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Postpartum Depression

When motherhood is sweet and scary

Most new mothers experience childbirth as a lovable time with their new baby. However, an estimated 25 percent of new moms experience an emotional distress known as postpartum depression (PPD),1which can be a frightening experience for any new mother.

According to the Mayo Clinic, symptoms of PPD include loss of appetite, insomnia, irritability, fatigue, loss of interest in sex, lack of joy, shame, guilt or inadequacy, severe mood swings, difficulty bonding with the baby, withdrawal from family and friends, and thoughts of harming self or the baby.2

Although depression is one of the most common complications women experience during and after pregnancy, it often goes undiagnosed, according to

Increasing Awareness & Treatment

Postpartum psychosis (PPP), an extreme form of PPD, typically develops within the first 2 weeks after delivery. The symptoms may include confusion and disorientation, hallucinations and delusions, paranoia, and attempts to harm self or the baby.2"Texas is all too familiar with the horrific headlines that can result when new mothers suffering from severe mental illness go undiagnosed," said Ramona Osburn, MBA, director of behavioral health, Harris Methodist Springwood Hospital in Bedford, TX. "We hope to increase awareness of the mental health issues women face and increase the number of women who are receiving treatment."

Houston resident Andrea Yates is known for killing her five young children in 2001 by drowning them in the bathtub in her house. She had been suffering for years with severe PPP.1PPP affects 1-2 new mothers in 1,000; it results in a suicide rate of 5 percent and an infanticide rate of 4 percent.3

Follow Up 48 Hours After

Laura Burnett, BSN, RN, IBCLS, knows the fear of a new mother suffering from PPD. Burnett is the nursing supervisor for the Harris Methodist HEB Hospital Breastfeeding Support Center in Bedford, TX, which opened in 1997. The center has 77 RNs in women's services, which includes labor and delivery, postpartum, nursery, gynecology and NICU, and six lactation consultants supervised by Burnett. Since its opening, the center has served about 45,000 new mothers with a staff of six RNs who have more than 160 years total nursing experience.

"It's pretty scary from a nursing perspective," Burnett said. "We used to refer these patients to their ob/gyn. We now have a rule that all moms must be seen at the support center within the first 48 hours after giving birth."

Burnett, whose predecessor initiated the launch of the center, said about five new mothers a year out of about 3,000 experience severe PPD requiring admittance to the emergency department.

"Two patients have been admitted within the past week for PPP," said Linda Woodson, BSN, RN. "I just want them to get the care they need to feel good."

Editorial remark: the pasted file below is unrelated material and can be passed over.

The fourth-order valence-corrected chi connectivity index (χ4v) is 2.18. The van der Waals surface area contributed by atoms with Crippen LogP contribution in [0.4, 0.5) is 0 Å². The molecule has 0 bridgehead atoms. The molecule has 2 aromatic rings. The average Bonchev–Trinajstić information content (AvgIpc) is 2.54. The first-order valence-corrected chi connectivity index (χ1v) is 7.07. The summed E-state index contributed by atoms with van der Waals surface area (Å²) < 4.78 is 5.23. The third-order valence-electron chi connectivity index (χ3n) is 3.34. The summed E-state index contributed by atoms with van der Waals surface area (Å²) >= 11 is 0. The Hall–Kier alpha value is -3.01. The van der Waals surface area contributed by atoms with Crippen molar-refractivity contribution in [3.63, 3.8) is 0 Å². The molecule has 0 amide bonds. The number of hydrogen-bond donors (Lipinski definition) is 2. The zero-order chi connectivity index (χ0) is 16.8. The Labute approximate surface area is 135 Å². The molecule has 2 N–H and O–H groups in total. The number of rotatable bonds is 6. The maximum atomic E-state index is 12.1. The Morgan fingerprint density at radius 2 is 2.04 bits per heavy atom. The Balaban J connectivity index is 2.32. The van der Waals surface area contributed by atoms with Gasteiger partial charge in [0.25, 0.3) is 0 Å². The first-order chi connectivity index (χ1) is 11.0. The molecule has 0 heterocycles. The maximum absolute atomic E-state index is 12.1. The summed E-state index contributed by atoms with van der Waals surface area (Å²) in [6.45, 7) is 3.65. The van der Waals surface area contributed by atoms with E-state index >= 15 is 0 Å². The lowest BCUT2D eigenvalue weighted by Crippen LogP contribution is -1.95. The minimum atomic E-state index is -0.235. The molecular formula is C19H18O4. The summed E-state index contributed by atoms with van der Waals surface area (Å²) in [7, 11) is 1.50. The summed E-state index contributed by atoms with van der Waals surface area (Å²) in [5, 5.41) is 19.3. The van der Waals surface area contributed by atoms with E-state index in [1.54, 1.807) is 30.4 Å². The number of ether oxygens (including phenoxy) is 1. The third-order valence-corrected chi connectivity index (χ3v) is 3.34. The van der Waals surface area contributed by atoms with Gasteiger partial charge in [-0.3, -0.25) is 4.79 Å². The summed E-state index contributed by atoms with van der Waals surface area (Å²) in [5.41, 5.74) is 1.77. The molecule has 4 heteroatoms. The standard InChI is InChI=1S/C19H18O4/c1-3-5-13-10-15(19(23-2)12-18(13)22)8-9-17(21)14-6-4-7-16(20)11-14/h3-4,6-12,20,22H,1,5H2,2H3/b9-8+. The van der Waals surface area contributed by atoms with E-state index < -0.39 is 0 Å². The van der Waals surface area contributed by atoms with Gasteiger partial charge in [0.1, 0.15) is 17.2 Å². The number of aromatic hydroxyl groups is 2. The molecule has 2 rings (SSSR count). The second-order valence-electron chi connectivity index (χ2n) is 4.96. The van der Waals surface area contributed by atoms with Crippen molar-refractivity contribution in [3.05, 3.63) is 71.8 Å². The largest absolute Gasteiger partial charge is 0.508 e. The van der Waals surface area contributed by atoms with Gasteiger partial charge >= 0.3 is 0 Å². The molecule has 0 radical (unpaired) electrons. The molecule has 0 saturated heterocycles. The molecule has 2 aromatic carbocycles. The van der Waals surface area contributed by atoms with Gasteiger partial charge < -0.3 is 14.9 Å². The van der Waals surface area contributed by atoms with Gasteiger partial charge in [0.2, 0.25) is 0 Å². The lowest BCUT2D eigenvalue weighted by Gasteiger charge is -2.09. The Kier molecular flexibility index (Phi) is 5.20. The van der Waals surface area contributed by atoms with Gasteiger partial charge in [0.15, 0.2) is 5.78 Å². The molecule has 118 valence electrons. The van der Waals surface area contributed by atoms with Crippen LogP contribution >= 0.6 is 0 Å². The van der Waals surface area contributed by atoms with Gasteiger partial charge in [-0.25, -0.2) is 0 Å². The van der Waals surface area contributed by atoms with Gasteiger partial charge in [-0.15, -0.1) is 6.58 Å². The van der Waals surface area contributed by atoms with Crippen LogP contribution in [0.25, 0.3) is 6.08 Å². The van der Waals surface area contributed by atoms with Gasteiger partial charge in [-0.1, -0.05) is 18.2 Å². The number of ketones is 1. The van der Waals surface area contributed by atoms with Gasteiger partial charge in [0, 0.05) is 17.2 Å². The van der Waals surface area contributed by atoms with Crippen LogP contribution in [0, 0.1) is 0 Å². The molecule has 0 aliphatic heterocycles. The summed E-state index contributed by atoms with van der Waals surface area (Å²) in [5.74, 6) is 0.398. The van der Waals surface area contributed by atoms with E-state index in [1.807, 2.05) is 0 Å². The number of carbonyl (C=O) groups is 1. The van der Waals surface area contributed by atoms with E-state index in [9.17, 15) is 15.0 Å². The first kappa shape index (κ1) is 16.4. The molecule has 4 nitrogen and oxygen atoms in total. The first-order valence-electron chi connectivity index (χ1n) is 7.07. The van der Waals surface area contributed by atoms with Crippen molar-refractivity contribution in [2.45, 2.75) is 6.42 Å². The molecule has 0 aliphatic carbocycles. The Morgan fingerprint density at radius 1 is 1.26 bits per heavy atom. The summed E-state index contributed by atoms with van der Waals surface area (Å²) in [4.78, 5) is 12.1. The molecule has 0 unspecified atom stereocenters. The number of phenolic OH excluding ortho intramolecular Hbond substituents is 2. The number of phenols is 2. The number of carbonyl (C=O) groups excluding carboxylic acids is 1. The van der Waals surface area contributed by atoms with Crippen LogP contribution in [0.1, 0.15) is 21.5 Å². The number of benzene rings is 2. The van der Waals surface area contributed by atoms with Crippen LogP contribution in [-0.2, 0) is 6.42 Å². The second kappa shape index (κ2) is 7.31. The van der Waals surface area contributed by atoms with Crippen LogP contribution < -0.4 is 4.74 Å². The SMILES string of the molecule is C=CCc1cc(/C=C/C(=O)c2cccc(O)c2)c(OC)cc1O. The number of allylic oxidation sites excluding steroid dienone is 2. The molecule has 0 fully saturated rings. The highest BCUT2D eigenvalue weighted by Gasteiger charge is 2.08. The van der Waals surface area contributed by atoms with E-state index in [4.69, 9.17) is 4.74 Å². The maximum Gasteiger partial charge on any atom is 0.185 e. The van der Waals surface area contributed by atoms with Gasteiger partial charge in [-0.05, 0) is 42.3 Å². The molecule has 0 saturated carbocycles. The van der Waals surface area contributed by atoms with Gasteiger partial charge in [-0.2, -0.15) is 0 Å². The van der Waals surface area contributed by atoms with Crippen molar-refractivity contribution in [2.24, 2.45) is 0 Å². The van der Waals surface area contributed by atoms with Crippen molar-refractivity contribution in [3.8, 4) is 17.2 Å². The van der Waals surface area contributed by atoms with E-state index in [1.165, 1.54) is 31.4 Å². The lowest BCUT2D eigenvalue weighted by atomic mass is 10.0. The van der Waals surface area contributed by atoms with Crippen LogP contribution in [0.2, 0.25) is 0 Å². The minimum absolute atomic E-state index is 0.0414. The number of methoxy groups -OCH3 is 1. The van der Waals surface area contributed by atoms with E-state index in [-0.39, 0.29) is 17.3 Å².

Woodson is the nurse manager for the mother/baby and women's services unit at Arlington Memorial Hospital in Arlington, TX, where women suffering from depression, notably new mothers suffering from PPD, find comfort in a new program.

First Program for Women in Texas

In August, Harris Methodist Springwood Hospital opened Texas' first hospital-based intensive outpatient program - the Springwood Program for Women - designed to treat depression in women during childbearing and postchildbearing years.

The initiative is a comprehensive program for women at various ages and stages of life who are struggling with pregnancy complications, PPD, loss of a child, infertility and hormone-related conditions, such as menopause.

According to Osburn, the new center received 10 patients during the first week of its opening.

"Throughout the entire country, hospitals are closing their psychiatric units," Osburn said. "THR [Texas Health Resources], however, believes in treating the whole person."

The program includes cognitive behavioral group therapy, patient and family education, educational groups on women's issues, and treatment and discharge plans coordinated with referring clinicians and physicians. The program offers morning and evening programs on Monday, Wednesday and Friday from 9 a.m. to noon or 6-9 p.m.

One Size Does Not Fit All

Osburn emphasized depression is not "one size fits all" when it comes to gender.

"Many of the struggles women face, such as miscarriage and PPD, can only be understood by other women with the same experiences," she said. Our program is specific to women grieving a loss and the hormonal issues associated with that loss."

Program counselors work with the patient, the family and the physician, therapist and/or referral source to reach individualized treatment goals. Patients can be referred to the center by a physician, therapist, employee assistance program counselor or self-referral.

According to Osburn, the intensive program is designed to help women balance their treatment requirements with work, education and home/life schedules.

Postpartum Depression

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Kudos to Harris Methodist Springwood Hospital for their innovative program. NIMH has more information on the topic at:

therapist October 31, 2008


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